fighting spam and scams on the Internet
"419" Scam – Advance Fee / Fake Lottery Scam
The so-called "419" scam is a type of fraud dominated by criminals from Nigeria and other countries in Africa. Victims of the scam are promised a large amount of money, such as a lottery prize, inheritance, money sitting in some bank account, etc.
Victims never receive this non-existent fortune but are tricked into sending their money to the criminals, who remain anonymous. They hide their real identity and location by using fake names and fake postal addresses as well as communicating via anonymous free email accounts and mobile phones.
Keep in mind that scammers DO NOT use their real names when defrauding people.
The criminals either abuse names of real people or companies or invent names or addresses.
Any real people or companies mentioned below have NO CONNECTION to the scammers!
Read more about such scams here or in our 419 FAQ. Use the Scam-O-Matic to verify suspect emails.
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Some comments by the Scam-O-Matic about the following email:
- An email address listed inside this email has been used in a known fraud before.
- This email uses a separate reply address that is different from the sender address. Spammers use this to get replies even when the original spam sending accounts have been shut down. Also, sometimes the sender addresses are legitimate looking but fake and only the reply address is actually an email account controlled by the scammers.
- This email message is a next of kin scam.
- This email lists free webmail addresses. Use of such addresses is typical for scams. Lotteries, banks and any but the smallest of companies do not normally use such addresses. Criminals use them to anonymously send and receive email at Internet cafes.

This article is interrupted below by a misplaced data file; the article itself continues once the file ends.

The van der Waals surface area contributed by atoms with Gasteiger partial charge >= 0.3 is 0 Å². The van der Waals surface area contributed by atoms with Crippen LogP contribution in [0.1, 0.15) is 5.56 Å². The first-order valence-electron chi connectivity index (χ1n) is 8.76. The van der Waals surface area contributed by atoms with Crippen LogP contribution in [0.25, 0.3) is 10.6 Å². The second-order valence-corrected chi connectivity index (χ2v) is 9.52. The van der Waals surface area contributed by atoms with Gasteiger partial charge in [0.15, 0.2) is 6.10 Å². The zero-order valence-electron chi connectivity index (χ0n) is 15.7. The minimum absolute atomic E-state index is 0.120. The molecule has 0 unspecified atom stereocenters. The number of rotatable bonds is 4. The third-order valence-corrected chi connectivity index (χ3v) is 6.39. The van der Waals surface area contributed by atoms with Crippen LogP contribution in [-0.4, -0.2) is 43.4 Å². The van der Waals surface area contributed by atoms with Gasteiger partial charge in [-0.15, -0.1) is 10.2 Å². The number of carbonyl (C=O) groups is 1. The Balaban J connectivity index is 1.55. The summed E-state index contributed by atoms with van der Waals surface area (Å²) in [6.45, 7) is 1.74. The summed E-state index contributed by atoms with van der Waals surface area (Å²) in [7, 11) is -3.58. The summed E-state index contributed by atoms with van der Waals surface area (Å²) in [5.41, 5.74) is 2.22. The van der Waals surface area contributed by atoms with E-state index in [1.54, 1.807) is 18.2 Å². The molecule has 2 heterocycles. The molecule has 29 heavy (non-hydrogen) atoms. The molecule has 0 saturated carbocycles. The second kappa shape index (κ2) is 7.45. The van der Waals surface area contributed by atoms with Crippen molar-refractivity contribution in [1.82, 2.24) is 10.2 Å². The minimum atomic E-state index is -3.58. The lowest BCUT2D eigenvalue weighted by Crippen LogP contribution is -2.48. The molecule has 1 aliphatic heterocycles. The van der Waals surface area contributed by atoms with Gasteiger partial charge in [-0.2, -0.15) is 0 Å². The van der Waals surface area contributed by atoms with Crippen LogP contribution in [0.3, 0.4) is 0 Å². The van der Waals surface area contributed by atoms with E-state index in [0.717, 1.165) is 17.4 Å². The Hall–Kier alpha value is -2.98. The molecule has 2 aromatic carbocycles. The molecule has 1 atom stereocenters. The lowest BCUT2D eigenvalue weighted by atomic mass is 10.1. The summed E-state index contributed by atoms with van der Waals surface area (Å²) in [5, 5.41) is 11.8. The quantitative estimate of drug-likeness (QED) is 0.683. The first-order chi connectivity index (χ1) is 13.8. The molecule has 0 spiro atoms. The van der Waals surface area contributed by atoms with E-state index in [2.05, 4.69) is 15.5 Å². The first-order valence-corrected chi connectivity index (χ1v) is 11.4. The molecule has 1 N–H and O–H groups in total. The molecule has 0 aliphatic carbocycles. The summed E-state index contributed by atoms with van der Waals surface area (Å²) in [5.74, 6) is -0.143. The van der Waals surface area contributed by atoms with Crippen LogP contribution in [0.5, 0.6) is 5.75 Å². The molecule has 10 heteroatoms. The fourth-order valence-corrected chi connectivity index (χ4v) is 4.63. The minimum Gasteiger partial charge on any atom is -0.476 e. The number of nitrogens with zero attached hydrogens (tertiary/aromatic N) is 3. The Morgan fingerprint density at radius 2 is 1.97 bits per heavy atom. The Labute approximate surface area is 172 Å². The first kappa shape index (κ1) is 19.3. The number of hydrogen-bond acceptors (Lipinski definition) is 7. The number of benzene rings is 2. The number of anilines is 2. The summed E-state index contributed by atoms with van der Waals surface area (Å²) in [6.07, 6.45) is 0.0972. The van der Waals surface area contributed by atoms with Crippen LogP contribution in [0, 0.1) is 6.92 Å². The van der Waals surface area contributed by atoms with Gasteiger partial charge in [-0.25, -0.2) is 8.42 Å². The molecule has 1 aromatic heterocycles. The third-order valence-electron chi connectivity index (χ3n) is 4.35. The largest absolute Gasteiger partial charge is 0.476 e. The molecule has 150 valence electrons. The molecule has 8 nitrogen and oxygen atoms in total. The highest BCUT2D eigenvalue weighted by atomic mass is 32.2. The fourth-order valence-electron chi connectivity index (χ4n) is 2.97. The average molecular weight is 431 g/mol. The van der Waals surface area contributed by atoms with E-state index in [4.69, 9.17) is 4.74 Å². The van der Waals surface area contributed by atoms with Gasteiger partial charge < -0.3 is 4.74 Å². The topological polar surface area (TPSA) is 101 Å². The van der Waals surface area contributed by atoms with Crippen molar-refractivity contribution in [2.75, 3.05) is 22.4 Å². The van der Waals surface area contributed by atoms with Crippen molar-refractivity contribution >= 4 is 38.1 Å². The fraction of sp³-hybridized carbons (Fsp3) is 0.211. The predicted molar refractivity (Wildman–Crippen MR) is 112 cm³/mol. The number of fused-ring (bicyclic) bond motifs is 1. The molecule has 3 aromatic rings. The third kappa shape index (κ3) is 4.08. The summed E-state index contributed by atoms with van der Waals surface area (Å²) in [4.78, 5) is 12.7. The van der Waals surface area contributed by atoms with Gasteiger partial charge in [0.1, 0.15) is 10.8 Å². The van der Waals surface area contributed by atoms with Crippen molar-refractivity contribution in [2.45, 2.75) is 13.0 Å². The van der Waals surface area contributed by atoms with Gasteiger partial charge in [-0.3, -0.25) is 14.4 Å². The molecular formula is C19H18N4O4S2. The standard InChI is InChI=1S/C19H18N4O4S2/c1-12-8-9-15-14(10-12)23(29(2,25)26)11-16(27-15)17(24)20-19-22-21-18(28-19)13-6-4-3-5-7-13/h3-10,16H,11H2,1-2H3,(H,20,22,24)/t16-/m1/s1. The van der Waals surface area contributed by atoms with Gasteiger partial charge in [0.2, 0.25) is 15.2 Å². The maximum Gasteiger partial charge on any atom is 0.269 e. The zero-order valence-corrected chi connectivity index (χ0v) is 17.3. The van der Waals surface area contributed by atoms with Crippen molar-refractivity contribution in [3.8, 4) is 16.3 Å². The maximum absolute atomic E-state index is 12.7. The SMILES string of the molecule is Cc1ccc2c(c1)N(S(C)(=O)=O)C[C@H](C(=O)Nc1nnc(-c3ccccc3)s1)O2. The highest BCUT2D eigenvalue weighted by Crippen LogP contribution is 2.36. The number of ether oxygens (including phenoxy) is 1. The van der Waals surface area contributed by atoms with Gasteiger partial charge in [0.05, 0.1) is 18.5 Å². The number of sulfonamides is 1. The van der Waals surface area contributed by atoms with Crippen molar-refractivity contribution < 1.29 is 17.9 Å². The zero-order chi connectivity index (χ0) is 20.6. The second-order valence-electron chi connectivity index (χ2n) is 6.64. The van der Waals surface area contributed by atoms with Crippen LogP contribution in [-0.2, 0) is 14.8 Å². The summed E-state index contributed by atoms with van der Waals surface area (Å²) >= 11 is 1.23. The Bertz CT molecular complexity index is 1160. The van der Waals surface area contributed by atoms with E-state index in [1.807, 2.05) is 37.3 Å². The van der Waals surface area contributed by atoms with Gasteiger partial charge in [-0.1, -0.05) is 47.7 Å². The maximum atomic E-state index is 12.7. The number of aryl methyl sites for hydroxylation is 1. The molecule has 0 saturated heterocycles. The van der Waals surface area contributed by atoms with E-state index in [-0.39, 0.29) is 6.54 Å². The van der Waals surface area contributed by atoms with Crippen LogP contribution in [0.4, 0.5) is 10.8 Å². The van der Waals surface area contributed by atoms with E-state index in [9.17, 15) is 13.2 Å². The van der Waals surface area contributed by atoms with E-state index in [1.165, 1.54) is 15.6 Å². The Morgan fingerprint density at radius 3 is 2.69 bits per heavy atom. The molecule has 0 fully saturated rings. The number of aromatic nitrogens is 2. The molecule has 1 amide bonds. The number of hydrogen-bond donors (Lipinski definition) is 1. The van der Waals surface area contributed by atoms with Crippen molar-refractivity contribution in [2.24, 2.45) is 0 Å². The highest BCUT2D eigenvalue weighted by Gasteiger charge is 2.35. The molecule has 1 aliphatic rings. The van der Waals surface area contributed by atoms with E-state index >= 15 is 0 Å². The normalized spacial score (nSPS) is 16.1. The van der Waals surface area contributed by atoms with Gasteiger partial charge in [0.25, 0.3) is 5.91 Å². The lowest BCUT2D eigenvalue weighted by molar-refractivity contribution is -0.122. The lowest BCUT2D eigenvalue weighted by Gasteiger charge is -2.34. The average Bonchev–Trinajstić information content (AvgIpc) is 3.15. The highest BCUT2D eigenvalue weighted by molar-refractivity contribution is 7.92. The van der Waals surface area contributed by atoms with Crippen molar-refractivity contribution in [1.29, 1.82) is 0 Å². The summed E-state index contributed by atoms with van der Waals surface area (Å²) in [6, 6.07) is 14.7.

- email@example.com (email address has been used in a known fraud before)
Fraud email example:
From: "Madam Sarah Gonzalez." (may be fake)
Date: Sat, 22 Dec 2018 04:14:21 -0800
Subject: SUBJECT TO CONFIRM.
Madam Sarah Gonzalez.
10 Strand Road London Ec9
I am Madam Sarah Gonzalez personal Attorney to Ronald Lake, On the 5th of December 2017 , My client and his wife Joyce Lake were involved in a Plane Crash, all passengers unfortunately lost their lives, since then I have made several enquiries to locate any of my client's extended relatives but this proved unsuccessful.
Since it is not compulsory that the Next-of-Kin must be a blood relation to the deceased, hence I contacted you, be informed that a Next-of-Kin can be anybody, friends or organization etc.
Presently, the Bank ( Unclaimed Asset Reunited Management Firm ) where the deceased ( my client ) had a Deposit valued at US$2,347, 000 000 Million ( Two Million Three Hundred & Forty Seven United States Dollars ) issued me a notice to provide the Next-of-Kin to my client to receive its benefit or have the account confiscated, so I have contacted you to assist me in repatriating this benefit left behind by my client before they get confiscated or declared unserviceable by the Bank.
To this effect, I now seek your consent to present you to the Bank as the Next-of-Kin of the deceased (my Client) so that the proceeds of this Benefit valued at US$2,347,000 000 Million ( Two Million Three Hundred & Forty Seven United States Dollars ) can be paid to you and then you and I can share it; 60% to me, 30% for you, while 10% should be given to any Orphanage Home.
I guarantee that this will be executed under a legitimate arrangement that will protect you from any breach of the law.
Please get in touch with me via E-mail: (firstname.lastname@example.org) with the below details immediately you acknowledge the good receipt of this message.
Country of Origin:
Your prompt response is highly imperative.
Madam Sarah Gonzalez.